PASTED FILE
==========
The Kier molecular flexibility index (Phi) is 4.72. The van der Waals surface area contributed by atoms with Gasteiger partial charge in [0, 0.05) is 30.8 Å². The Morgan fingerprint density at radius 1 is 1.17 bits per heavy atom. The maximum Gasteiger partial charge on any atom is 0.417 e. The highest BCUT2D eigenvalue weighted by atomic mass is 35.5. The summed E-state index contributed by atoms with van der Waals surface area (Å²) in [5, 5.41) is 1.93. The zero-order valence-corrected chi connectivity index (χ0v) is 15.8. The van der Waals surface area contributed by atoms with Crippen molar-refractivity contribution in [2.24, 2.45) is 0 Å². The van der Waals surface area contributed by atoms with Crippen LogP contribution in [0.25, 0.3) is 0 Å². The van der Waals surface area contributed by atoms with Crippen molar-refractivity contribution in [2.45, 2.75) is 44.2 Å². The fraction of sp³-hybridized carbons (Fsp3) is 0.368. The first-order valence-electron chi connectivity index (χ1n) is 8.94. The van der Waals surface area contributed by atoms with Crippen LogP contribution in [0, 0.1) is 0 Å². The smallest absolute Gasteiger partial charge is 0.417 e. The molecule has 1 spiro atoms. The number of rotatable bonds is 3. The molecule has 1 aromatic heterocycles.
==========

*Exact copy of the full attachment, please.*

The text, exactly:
The Kier molecular flexibility index (Phi) is 4.72. The van der Waals surface area contributed by atoms with Gasteiger partial charge in [0, 0.05) is 30.8 Å². The Morgan fingerprint density at radius 1 is 1.17 bits per heavy atom. The maximum Gasteiger partial charge on any atom is 0.417 e. The highest BCUT2D eigenvalue weighted by atomic mass is 35.5. The summed E-state index contributed by atoms with van der Waals surface area (Å²) in [5, 5.41) is 1.93. The zero-order valence-corrected chi connectivity index (χ0v) is 15.8. The van der Waals surface area contributed by atoms with Crippen molar-refractivity contribution in [2.24, 2.45) is 0 Å². The van der Waals surface area contributed by atoms with Crippen LogP contribution in [0.25, 0.3) is 0 Å². The van der Waals surface area contributed by atoms with Crippen molar-refractivity contribution in [2.45, 2.75) is 44.2 Å². The fraction of sp³-hybridized carbons (Fsp3) is 0.368. The first-order valence-electron chi connectivity index (χ1n) is 8.94. The van der Waals surface area contributed by atoms with Crippen LogP contribution in [0, 0.1) is 0 Å². The smallest absolute Gasteiger partial charge is 0.417 e. The molecule has 1 spiro atoms. The number of rotatable bonds is 3. The molecule has 1 aromatic heterocycles.